Redwood National Park Feature
Flora and Fauna
Coast redwoods, the world's tallest trees (a new record holder, topping out at 379 feet, was found within the park in 2006) grow in the moist, temperate climate of California's North Coast. These ancient giants thrive in an environment that exists in only a few hundred coastal miles along the Pacific Ocean. They commonly live 600 years—though some have been around for 2,000 years.
A healthy redwood forest is diverse and includes Douglas firs, western hemlocks, tan oaks, and madrone trees. The complex soils of the forest floor support a verdant profusion of ferns, mosses, and fungi, along with numerous shrubs and berry bushes. In spring, California rhododendron bloom throughout the forest, providing a dazzling purple and pink contrast to the dense greenery.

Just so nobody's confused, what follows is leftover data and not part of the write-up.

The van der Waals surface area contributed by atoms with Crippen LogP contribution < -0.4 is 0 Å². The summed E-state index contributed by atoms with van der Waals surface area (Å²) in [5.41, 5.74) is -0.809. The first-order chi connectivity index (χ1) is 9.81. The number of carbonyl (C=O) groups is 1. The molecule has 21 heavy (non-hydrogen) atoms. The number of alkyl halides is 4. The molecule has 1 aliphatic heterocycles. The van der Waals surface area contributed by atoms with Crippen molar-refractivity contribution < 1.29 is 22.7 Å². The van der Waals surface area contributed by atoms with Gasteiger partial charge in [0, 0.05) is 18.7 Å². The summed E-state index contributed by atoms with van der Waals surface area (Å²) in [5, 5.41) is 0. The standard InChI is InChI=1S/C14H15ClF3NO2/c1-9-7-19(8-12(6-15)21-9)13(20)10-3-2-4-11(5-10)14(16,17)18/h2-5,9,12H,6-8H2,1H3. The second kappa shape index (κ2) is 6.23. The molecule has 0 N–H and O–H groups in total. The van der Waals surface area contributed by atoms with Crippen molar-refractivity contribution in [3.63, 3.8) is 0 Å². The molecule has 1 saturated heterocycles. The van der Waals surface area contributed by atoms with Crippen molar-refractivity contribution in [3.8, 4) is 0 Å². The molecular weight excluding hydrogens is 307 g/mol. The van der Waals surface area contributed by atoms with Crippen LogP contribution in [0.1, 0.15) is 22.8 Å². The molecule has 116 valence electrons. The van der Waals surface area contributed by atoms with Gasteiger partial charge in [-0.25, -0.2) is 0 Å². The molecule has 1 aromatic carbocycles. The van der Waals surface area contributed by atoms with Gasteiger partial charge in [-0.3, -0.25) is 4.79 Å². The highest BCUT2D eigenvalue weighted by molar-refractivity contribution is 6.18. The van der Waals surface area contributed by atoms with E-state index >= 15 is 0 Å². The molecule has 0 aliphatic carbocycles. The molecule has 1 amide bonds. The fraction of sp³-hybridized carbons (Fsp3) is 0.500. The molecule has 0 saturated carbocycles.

Redwood National Park holds 45% of all California's old-growth redwood forests. Of the original 3,125 square mi (2 million acres) in the Redwoods Historic Range, only 4% remain following the logging that began in 1850; 1% is privately owned and managed, and 3% is on public land.
In the park's backcountry, you might spot mountain lions, black bears, black-tailed deer, river otters, beavers, and minks. Roosevelt elk roam the flatlands, and the rivers and streams teem with salmon and trout. Gray whales, seals, and sea lions cavort near the coastline. And thanks to the area's location along the Pacific Flyway, an amazing 402 species of birds have been sighted here.
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